Most of the snow has melted and the silence of Winter is now replaced with bird song and the robust chorus of amphibian mating calls. Spring is also presenting itself throughout the woods. Ground covers are some of the first to greet us, reappearing as the snow melts away. Looking as though pressed between the pages of a book, fronds of ferns emerge, scattered across the forest floor. Another common sight are the club mosses. Perhaps one of the most familiar is the princess pine, aptly named, as it looks a great deal like a very small pine tree. Other club mosses you are likely to come upon in the acidic-loving forests they prefer, are the ground ceder, very reminiscent of a cedars greenery, and both the running and bristly club mosses, single, upright stems running along the ground. There are a number of interesting characteristics of the club mosses. There ability to survive the winter months is due to a substance similar to antifreeze. They also have their own vascular system, which, unlike a "true" moss, they are not dependent on external moisture, helping them survive dry periods. Fortunately for these little ground covers, they have a substance that, when chewed by grazing herbivores, emits a bitter taste, making them unappetizing. These little plants take about twenty years to reach maturity, causing a number of states to protect them.

Other greenery to be found are the broad leaf evergreens and their small counterparts, partridge berry and wintergreen. The partridge berry is the smaller of the two, with more distinct yellow-white veins on the leaves. Red berries can still be found on some of the plants, if they haven't been eaten by various critters. Both will present small white flowers come July. The partridge berry has two white, hairy flowers while the winterberry has white, sometimes pinkish, bell-shaped flowers. The winterberry leaves, as well as the flowers, have a distinct wintergreen scent and flavor.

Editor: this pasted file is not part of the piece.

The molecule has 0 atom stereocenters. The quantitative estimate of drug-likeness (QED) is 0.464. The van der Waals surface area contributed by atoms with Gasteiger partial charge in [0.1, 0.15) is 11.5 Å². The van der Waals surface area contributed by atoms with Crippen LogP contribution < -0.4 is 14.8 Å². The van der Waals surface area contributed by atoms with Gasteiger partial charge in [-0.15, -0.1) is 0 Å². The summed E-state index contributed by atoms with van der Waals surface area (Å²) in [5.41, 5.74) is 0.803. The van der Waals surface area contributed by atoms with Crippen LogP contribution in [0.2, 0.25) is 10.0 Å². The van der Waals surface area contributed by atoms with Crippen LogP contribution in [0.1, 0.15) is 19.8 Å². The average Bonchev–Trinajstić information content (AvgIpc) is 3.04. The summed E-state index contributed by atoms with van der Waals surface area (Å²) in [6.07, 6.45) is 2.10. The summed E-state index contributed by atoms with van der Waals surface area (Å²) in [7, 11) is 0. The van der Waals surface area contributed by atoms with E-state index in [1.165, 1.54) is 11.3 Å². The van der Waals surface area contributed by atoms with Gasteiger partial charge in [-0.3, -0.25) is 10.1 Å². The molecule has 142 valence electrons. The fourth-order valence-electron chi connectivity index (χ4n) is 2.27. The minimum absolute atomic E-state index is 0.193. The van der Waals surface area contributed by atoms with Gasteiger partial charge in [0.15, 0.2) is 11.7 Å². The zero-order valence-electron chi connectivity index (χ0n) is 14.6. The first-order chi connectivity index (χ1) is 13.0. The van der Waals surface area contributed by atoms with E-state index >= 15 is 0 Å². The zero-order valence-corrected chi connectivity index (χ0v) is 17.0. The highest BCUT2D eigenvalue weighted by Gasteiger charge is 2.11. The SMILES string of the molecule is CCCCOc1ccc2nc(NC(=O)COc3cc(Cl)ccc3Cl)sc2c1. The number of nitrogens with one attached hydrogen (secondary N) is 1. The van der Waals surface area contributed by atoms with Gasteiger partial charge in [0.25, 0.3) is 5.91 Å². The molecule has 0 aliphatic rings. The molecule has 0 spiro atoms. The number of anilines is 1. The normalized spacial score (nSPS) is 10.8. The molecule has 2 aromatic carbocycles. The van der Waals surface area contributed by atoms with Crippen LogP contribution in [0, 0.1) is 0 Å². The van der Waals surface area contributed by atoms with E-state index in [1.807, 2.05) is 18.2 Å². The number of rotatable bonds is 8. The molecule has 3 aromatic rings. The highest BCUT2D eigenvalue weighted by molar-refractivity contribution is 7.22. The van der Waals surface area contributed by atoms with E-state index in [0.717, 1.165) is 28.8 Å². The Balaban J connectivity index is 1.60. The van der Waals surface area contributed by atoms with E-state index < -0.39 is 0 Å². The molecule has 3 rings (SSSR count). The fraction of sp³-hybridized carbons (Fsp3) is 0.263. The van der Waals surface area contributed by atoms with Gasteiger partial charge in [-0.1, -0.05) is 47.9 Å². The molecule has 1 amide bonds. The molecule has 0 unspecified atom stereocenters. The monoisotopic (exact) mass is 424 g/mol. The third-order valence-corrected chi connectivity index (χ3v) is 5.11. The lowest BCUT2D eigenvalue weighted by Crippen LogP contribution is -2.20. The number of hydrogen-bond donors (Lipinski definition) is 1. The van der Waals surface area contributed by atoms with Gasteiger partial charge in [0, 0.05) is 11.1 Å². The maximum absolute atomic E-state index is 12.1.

The goldenthread, named for it's golden root, which was used by the Native Americans to ease a toothache.

One of the first wildflowers to grace the forested landscape, taking advantage of the open canopy, is the bloodroot, so named for it's blood-red juice, once used as a dye and face paint by Native Americans. Their foliage often wraps around the stem of the flower, as though hugging itself, only to open up after flowering. You can find bloodroot along the Old Chesterfield Road as you wander down into the Park from the Horseshoe Parking lot. Soon after the bloodroot is done blooming, purple trillium will follow.

I have touched upon just a few of the delights that await your discovery as you travel through the woods. It's a great time to enjoy the forested landscape  because one thing that is not in great evidence, yet, are the bugs!

Kathy Thatcher, April 18, 2013